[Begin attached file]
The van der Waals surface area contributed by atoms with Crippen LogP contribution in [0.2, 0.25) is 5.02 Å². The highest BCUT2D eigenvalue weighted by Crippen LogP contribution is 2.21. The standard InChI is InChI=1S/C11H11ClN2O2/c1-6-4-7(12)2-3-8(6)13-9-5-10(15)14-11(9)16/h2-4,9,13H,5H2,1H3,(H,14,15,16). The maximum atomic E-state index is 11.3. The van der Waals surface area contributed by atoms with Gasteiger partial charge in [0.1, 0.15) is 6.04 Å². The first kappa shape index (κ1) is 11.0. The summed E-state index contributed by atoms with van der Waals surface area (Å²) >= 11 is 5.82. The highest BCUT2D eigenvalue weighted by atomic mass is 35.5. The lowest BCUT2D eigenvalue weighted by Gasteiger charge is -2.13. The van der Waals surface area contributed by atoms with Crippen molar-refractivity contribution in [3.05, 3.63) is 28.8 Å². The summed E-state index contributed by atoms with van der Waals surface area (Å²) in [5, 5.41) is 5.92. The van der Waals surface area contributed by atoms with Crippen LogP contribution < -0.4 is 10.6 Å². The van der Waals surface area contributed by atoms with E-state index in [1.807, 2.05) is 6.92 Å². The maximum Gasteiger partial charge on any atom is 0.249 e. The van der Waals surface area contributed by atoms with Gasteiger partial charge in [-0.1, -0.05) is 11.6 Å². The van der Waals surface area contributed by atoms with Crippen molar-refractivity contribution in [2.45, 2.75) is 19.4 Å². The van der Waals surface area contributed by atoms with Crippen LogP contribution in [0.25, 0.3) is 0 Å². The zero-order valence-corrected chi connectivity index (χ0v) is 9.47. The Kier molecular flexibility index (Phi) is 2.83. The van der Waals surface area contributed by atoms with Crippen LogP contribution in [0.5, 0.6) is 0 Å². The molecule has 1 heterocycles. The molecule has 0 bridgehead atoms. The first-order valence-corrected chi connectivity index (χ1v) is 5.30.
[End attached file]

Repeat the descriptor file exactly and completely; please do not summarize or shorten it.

The van der Waals surface area contributed by atoms with Crippen LogP contribution in [0.2, 0.25) is 5.02 Å². The highest BCUT2D eigenvalue weighted by Crippen LogP contribution is 2.21. The standard InChI is InChI=1S/C11H11ClN2O2/c1-6-4-7(12)2-3-8(6)13-9-5-10(15)14-11(9)16/h2-4,9,13H,5H2,1H3,(H,14,15,16). The maximum atomic E-state index is 11.3. The van der Waals surface area contributed by atoms with Gasteiger partial charge in [0.1, 0.15) is 6.04 Å². The first kappa shape index (κ1) is 11.0. The summed E-state index contributed by atoms with van der Waals surface area (Å²) >= 11 is 5.82. The highest BCUT2D eigenvalue weighted by atomic mass is 35.5. The lowest BCUT2D eigenvalue weighted by Gasteiger charge is -2.13. The van der Waals surface area contributed by atoms with Crippen molar-refractivity contribution in [3.05, 3.63) is 28.8 Å². The summed E-state index contributed by atoms with van der Waals surface area (Å²) in [5, 5.41) is 5.92. The van der Waals surface area contributed by atoms with Crippen LogP contribution < -0.4 is 10.6 Å². The van der Waals surface area contributed by atoms with E-state index in [1.807, 2.05) is 6.92 Å². The maximum Gasteiger partial charge on any atom is 0.249 e. The van der Waals surface area contributed by atoms with Gasteiger partial charge in [-0.1, -0.05) is 11.6 Å². The van der Waals surface area contributed by atoms with Crippen molar-refractivity contribution in [2.45, 2.75) is 19.4 Å². The van der Waals surface area contributed by atoms with Crippen LogP contribution in [0.25, 0.3) is 0 Å². The zero-order valence-corrected chi connectivity index (χ0v) is 9.47. The Kier molecular flexibility index (Phi) is 2.83. The van der Waals surface area contributed by atoms with Crippen LogP contribution in [0.5, 0.6) is 0 Å². The molecule has 1 heterocycles. The molecule has 0 bridgehead atoms. The first-order valence-corrected chi connectivity index (χ1v) is 5.30.